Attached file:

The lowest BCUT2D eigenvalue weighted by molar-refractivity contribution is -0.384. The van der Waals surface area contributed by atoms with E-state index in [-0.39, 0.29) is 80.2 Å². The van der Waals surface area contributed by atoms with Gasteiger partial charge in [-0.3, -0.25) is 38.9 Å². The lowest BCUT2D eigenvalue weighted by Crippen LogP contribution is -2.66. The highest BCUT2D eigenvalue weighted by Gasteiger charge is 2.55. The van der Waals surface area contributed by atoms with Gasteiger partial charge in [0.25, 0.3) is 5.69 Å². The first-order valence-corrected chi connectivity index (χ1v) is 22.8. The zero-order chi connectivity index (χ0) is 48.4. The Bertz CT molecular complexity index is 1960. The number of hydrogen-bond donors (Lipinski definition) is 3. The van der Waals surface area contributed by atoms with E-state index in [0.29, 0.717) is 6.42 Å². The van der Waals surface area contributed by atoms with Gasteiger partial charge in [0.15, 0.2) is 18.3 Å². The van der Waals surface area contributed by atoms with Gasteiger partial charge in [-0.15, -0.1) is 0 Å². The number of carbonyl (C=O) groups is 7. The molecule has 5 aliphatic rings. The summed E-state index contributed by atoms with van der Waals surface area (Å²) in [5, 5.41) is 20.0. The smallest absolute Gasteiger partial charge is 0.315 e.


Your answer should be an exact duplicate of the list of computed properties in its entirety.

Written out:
The lowest BCUT2D eigenvalue weighted by molar-refractivity contribution is -0.384. The van der Waals surface area contributed by atoms with E-state index in [-0.39, 0.29) is 80.2 Å². The van der Waals surface area contributed by atoms with Gasteiger partial charge in [-0.3, -0.25) is 38.9 Å². The lowest BCUT2D eigenvalue weighted by Crippen LogP contribution is -2.66. The highest BCUT2D eigenvalue weighted by Gasteiger charge is 2.55. The van der Waals surface area contributed by atoms with Gasteiger partial charge in [0.25, 0.3) is 5.69 Å². The first-order valence-corrected chi connectivity index (χ1v) is 22.8. The zero-order chi connectivity index (χ0) is 48.4. The Bertz CT molecular complexity index is 1960. The number of hydrogen-bond donors (Lipinski definition) is 3. The van der Waals surface area contributed by atoms with E-state index in [0.29, 0.717) is 6.42 Å². The van der Waals surface area contributed by atoms with Gasteiger partial charge in [0.15, 0.2) is 18.3 Å². The van der Waals surface area contributed by atoms with Gasteiger partial charge in [-0.15, -0.1) is 0 Å². The number of carbonyl (C=O) groups is 7. The molecule has 5 aliphatic rings. The summed E-state index contributed by atoms with van der Waals surface area (Å²) in [5, 5.41) is 20.0. The smallest absolute Gasteiger partial charge is 0.315 e.